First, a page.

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Mexico Sees Huge Potential in Cooperation With China
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July 30, 2010



Mexico's Foreign Minister Patricia Espinoza (R) shake hands with her Chinese counterpart Yang Jiechi during the inauguration of the IV Permanent Binational Commission Mexico-China trade meeting in Mexico City July 29, 2010. (Reuters/Eliana Aponte)
Mexico and China have great potential to expand the scope of cooperation, Foreign Minister Patricia Espinosa said this week.

After rapid growth of bilateral ties over recent years, plenty of room remains for the two countries to get closer, she told Xinhua on Wednesday in an interview ahead of the fourth meeting of the Mexico-China Permanent Binational Commission.

At the meeting, to be held here Thursday and Friday, the two countries will be able to structure a work program for the period 2011-2015, a guide for the development of bilateral ties, said Espinosa, who will jointly preside over the meeting with her Chinese counterpart Yang Jiechi.

The program is aimed at deepening political dialogue on a range of topics, including climate change, financial architecture and reform of international financial institutions, and thus creating a stronger voice for developing countries, she said.

Meanwhile, Mexico hopes to expand cooperation with China in education, culture, science and technology and other areas, and to increase trade between the two countries, she added.

"The truth is that there is a very strong trade flow from China to Mexico, because China is our second commercial partner. We would like at the same time to see more presence of the Mexican exports in the Chinese market," Espinosa said.

"We already have some products in that market, but we think that we also can contribute to the Chinese consumer with products of high quality at competitive prices."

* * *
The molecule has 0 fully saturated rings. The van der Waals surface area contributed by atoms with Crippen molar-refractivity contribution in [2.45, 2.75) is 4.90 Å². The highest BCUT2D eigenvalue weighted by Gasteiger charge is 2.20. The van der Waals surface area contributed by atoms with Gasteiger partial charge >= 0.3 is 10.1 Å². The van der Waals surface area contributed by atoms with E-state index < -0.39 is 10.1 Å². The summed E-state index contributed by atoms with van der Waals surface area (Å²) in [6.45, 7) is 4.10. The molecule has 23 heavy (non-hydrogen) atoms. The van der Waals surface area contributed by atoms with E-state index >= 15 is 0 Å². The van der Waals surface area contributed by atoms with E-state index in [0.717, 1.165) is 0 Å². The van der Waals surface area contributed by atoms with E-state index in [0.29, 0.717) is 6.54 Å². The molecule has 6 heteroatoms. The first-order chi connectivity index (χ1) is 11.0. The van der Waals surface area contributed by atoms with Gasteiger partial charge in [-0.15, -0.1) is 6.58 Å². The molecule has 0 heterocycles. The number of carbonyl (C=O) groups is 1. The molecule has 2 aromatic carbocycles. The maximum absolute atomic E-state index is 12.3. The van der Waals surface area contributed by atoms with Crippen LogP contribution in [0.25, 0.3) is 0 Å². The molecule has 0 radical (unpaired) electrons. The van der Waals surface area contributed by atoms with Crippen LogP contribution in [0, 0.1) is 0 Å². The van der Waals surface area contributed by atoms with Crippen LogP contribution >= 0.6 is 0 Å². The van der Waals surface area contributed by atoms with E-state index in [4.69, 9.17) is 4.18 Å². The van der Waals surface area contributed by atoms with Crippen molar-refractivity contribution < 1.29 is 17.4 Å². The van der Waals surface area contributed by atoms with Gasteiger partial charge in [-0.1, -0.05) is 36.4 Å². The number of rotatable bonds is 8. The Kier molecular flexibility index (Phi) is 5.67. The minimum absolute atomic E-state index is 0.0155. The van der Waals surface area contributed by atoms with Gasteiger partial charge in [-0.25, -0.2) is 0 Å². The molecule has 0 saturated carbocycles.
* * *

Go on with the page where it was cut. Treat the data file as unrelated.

Mexico also welcomes more Chinese investors, said the foreign minister, noting that current Chinese investment in Mexico is "much lower than the potential" of a country like China, which boasts many powerful and internationally competitive enterprises.

Mexico sees China as a priority in its external relations, and "it is clearly expressed by the fact that we have a binational work consultation mechanism," the top Mexican diplomat said.

Recalling President Felipe Calderon's 2008 trip to China, she stressed that such high-level visits manifest the importance that both countries attach to boosting the bilateral ties.

More than 150 delegates from both countries will attend the upcoming bilateral talks, whose previous three sessions took place in 2004, 2006 and 2008.

Commenting on the ongoing World Expo in Shanghai, Espinosa lauded China's efforts in running such an event of global importance. Through the Shanghai Expo, China has manifested its ability to host all kinds of grand occasions, she said.




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